Den Cartlidge July blog

Wednesday 11th July 2018

I thought they were young deer at first. Rusty brown shapes danced in the long, wilting grass. Moving to the side of the field, I followed the woodland edge by the fence, hoping the trees would break up my silhouette. Rusty brown turned to pale ginger as I moved closer. Then I saw the pointy ears.

The fox cubs played in the early morning summer sun. Three chased each other and their tails while a fourth lazed in a nest he’d made in the long grass. They were about two or three months old, based on their size and the colour of the fur.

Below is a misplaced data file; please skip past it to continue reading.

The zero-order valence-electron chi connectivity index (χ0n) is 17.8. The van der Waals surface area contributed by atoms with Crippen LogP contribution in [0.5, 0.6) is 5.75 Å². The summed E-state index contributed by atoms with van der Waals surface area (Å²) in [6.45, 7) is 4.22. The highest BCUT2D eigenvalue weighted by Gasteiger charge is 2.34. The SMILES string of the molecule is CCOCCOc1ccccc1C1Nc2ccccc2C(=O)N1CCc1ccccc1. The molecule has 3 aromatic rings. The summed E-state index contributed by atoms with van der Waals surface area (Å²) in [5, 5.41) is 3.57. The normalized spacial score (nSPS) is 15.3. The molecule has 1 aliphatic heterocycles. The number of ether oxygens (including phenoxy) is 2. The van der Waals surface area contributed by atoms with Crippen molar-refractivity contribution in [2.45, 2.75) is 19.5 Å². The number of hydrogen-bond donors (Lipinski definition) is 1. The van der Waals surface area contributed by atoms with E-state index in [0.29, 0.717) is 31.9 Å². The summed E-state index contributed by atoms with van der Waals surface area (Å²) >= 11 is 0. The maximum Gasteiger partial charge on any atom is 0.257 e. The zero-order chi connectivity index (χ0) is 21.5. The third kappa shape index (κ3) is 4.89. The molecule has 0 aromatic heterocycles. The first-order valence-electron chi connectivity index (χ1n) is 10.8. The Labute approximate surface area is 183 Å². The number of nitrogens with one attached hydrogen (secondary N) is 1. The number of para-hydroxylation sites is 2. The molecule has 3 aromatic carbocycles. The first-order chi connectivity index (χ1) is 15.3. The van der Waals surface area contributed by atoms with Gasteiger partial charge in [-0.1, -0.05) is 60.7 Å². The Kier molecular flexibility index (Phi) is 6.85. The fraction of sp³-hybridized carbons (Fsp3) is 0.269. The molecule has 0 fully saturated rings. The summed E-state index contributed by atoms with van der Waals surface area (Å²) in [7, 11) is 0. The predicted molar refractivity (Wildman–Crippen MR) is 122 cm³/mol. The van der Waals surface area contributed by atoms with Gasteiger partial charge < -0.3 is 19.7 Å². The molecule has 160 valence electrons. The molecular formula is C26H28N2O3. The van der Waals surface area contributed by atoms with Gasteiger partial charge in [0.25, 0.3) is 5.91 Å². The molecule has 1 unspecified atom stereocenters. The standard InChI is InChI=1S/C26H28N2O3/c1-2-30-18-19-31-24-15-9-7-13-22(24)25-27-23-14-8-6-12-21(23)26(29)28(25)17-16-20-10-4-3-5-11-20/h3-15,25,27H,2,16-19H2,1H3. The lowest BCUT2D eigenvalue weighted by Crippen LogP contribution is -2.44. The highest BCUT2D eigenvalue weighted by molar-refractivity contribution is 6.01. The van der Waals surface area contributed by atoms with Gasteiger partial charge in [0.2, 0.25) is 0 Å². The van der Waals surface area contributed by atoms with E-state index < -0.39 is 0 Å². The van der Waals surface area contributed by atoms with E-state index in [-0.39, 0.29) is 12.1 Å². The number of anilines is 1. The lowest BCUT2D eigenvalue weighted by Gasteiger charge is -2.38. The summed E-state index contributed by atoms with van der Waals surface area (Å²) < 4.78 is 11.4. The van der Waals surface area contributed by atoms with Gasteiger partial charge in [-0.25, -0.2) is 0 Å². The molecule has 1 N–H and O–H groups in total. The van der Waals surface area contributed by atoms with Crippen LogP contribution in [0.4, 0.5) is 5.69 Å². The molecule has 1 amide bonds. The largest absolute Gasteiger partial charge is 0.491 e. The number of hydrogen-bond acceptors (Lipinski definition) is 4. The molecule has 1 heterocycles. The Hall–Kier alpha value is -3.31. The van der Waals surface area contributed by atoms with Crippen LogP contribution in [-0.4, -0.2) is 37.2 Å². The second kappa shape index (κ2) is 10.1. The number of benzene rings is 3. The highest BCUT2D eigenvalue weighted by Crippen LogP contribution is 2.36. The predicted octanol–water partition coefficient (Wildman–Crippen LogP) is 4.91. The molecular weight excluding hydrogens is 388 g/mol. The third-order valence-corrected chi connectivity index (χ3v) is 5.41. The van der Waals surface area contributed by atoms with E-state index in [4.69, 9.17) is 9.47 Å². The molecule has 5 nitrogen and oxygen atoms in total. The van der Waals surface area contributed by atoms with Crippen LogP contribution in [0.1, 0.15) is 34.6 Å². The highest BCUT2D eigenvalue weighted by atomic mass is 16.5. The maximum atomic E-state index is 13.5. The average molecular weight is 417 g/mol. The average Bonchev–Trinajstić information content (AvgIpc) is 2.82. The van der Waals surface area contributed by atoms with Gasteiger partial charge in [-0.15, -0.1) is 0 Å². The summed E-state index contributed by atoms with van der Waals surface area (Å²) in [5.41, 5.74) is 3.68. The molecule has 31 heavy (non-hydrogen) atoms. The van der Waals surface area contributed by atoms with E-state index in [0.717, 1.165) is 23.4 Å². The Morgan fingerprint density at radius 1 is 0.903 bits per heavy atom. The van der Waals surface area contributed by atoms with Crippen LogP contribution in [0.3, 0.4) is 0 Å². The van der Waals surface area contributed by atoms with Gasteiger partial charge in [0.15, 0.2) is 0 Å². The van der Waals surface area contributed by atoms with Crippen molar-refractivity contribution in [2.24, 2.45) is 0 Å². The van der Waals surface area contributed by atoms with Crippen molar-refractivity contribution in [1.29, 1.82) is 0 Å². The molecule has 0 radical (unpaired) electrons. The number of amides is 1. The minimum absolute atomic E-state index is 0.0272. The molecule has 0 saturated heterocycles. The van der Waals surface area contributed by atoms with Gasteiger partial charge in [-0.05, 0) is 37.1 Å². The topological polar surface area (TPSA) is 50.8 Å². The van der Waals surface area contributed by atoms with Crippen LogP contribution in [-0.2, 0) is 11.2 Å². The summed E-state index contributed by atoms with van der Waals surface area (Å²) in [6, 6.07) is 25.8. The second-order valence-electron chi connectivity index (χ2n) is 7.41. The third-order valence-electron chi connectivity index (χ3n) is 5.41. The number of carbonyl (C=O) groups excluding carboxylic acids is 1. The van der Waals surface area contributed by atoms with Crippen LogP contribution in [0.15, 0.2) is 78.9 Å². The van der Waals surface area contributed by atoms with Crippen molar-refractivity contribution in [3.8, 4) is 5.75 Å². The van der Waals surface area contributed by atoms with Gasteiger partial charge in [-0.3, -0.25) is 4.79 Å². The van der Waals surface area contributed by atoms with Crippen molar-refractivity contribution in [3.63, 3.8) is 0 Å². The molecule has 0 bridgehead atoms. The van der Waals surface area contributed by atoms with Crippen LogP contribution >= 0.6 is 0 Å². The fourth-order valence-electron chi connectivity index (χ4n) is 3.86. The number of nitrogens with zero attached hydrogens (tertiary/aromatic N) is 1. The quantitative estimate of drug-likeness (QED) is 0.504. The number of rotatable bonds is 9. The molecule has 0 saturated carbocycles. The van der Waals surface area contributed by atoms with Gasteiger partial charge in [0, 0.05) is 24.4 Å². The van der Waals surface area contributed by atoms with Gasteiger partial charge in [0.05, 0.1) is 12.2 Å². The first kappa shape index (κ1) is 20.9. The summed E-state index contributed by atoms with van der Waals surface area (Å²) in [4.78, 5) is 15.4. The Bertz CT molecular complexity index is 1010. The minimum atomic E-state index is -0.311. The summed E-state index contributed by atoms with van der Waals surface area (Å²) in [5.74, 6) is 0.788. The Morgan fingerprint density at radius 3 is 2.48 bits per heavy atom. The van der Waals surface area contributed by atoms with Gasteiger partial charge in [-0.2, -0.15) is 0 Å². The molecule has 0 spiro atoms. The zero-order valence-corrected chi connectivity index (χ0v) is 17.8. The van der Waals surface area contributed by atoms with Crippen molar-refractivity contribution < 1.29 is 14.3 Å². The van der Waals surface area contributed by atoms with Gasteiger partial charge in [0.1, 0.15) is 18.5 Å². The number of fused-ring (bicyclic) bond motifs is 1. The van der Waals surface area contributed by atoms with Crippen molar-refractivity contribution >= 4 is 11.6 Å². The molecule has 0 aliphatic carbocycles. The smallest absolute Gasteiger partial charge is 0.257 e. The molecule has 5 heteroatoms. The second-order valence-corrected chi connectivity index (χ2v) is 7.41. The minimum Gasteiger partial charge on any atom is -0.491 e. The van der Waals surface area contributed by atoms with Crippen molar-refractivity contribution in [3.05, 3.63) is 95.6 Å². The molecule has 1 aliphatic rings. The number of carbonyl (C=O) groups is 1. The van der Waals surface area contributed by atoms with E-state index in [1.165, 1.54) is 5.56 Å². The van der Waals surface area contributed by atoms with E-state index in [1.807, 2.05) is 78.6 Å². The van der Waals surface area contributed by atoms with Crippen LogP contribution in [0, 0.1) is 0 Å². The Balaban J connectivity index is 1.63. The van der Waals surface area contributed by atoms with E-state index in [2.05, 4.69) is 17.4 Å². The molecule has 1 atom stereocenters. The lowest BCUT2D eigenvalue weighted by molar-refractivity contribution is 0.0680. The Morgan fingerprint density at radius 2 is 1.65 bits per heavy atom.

An adult stood a few feet away keeping watch. Her slight figure made me think she was a female.

She saw me and ran into the wood. The cubs playing in the grass stopped and looked around. Then they saw me and followed mother into the woodland. The last cub was still in his nest. He was obviously reluctant to move. A short, high-pitched bark echoed from the wood and the last cub followed his siblings into the trees.

I remember feeding orphan fox cubs working at a wildlife sanctuary years ago.

Born with slate-blue eyes and chocolate-coloured fur, after a month or so the pupils turn to amber and the fur fades to a pale rust colour. Fox cubs are very cute, but these beautiful canines, like their parents, have a powerful smell (not unlike a hot armpit on a summer’s day).

I sniffed the air when I reached the abandoned nest in the grass, but the musky scent had followed the cubs and their watchful parent back to the wood.